One of the most significant discussions for vapers is the one around where they can and can’t vape. It’s a conversation littered with difficulty, as there are few strict rules on where vaping is and isn’t allowed. Instead, venues tend put their own individual rules in place for vaping, with some allowing it and some forbidding it. This means that if, for example, you want to vape in a pub, you may be able to in some pubs, while others may ask you to stop.
A term frequently used when discussing vaping regulations is ‘Enclosed Public Space’. As a broad rule, vaping is forbidden in ‘Enclosed Public Spaces’ and some councils and countries have made attempts to write this into law. However, it’s quite a broad term that can be difficult for vapers to understand. After all, any space outside your house is a public space. And to what degree does the space need to be ‘enclosed'; for it to be an ‘enclosed public space’?
‘Enclosed Public Space’ is a term that first rose to prominence in 2007 when the smoking ban came into action in Britain in July 2007. At the time, the following definition of an enclosed place was offered: “Premises are considered to be enclosed if they have a ceiling or roof and, except for doors, windows or passageways, are wholly enclosed, whether on a permanent or temporary basis.”
This ruling meant that restaurants, pubs, cinemas, and theatres amongst others were all barred from allowing smoking. It essentially means that smoking is banned in any place that is not in the open air and is not a private residence where the owner of the private location is comfortable with smoking. More and more, that ruling has come to cover vaping as well, with the Welsh government recently (unsuccessfully) aiming to ban vaping in enclosed spaces where children are likely to be present.
Where the ruling is less clear is where it pertains to sports stadiums and other partially enclosed spaces. Football grounds in the English Premier League explicitly ban the use of e-cigarettes within the stadium. This is understandable in areas that are enclosed, such as those that are within the stadium, but may cause confusion when fans are in the stands. After all, a stand in a football ground doesn’t truly classify as an enclosed public area as it’s partially exposed to the open air. However, this ruling is true of many sporting stadiums, including courts at Wimbledon.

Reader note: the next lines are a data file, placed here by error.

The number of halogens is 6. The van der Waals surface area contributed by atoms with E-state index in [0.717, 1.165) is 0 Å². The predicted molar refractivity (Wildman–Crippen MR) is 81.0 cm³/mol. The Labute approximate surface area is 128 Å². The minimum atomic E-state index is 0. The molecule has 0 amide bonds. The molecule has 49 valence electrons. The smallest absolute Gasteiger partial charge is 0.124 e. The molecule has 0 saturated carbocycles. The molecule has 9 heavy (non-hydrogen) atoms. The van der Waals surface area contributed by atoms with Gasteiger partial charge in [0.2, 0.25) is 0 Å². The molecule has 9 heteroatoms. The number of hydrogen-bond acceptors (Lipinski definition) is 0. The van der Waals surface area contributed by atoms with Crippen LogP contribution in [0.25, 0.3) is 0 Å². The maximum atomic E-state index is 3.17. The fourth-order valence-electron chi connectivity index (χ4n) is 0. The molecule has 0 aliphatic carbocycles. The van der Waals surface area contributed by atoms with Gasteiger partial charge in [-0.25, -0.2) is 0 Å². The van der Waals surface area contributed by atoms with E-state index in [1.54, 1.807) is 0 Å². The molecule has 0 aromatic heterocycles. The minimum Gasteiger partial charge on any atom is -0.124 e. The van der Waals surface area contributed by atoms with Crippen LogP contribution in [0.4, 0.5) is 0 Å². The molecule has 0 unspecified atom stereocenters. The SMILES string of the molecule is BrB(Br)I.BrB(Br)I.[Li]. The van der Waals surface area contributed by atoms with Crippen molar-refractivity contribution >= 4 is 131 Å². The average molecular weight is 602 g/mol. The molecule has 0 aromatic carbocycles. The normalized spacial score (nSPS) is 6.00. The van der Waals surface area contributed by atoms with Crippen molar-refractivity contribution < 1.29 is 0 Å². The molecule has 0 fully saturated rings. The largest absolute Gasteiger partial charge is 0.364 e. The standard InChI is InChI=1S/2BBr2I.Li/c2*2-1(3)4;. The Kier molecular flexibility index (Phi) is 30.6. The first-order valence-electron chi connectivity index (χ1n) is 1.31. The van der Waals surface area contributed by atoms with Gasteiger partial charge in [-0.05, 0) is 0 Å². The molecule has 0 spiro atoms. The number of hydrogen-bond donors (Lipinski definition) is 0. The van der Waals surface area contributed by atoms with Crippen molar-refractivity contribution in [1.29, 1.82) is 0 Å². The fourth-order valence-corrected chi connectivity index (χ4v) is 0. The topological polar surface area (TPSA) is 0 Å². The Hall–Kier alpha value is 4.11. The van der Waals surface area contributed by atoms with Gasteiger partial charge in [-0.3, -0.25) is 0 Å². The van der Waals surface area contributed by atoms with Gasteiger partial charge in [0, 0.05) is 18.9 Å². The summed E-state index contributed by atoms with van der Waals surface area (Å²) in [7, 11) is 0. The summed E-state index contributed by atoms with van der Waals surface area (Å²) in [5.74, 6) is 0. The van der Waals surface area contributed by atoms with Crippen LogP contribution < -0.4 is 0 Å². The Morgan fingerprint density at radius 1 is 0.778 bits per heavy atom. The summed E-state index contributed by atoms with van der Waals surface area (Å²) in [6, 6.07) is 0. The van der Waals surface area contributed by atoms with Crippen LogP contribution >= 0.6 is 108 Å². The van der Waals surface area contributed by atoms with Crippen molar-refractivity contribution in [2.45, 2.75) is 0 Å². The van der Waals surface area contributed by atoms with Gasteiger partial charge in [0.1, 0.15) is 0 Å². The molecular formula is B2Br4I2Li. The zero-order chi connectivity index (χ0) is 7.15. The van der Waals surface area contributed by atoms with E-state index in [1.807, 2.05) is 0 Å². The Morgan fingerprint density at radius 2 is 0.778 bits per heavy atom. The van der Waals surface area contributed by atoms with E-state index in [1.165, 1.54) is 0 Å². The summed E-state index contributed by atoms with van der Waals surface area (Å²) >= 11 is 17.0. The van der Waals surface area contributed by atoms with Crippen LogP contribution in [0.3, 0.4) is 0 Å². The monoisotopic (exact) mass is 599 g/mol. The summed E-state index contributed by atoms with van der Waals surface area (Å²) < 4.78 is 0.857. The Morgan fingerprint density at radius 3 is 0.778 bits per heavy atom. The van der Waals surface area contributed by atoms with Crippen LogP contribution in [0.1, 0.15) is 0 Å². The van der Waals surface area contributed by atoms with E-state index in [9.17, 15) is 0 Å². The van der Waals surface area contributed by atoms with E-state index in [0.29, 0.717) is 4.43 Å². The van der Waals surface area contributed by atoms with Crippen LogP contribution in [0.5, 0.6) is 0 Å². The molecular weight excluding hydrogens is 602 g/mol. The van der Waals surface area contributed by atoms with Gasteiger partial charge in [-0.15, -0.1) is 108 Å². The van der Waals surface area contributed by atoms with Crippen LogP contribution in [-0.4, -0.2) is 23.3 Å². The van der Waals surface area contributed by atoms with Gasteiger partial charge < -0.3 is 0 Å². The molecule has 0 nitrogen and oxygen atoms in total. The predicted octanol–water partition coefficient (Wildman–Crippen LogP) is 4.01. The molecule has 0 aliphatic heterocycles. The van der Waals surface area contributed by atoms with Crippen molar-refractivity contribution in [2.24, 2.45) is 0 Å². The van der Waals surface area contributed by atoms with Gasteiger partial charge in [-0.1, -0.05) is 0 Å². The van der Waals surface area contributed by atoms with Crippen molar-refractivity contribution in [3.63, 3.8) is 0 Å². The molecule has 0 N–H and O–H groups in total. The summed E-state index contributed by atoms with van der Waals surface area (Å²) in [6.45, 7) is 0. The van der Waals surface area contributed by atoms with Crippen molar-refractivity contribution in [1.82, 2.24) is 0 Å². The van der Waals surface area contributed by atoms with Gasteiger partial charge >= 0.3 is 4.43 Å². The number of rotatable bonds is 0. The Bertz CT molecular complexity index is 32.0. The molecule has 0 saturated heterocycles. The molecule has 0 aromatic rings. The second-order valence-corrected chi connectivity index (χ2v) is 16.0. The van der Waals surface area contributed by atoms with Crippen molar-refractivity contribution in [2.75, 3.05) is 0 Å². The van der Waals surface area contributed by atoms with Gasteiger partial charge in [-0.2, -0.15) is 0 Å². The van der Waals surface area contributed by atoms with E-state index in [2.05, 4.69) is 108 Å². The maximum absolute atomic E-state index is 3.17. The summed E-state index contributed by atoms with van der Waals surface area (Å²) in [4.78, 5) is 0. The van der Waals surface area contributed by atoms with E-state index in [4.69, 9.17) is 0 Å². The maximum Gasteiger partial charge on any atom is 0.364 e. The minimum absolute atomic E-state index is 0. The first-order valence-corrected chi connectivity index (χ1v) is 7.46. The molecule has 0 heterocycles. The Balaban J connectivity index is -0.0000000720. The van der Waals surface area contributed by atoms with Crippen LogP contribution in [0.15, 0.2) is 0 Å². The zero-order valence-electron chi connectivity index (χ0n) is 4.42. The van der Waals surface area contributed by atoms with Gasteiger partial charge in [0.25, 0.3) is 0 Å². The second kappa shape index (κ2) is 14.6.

While these areas may not be entirely enclosed, they do house a vast number of people in very close quarters. For many locations, the happiness of all their customers and visitors is of paramount importance, so while these areas may not technically classify as being ‘enclosed’, it’s still likely that they will ban vaping to ensure there is no sense of discomfort (or confusion with traditional cigarettes) amongst those who do not vape.
Though the ‘enclosed public spaces’ rule is not formal law, it has informally been introduced by businesses across the country. If you were to use an e-cigarette in a pub or restaurant, you are likely to be asked to stop. If that happens, you should do as requested and stop vaping immediately, and if there is signage around the location that states you should not vape while there, you should not even begin vaping. Always obey the rules that the venue you are in lays down, and if there is any confusion, always seek clarification before using your device.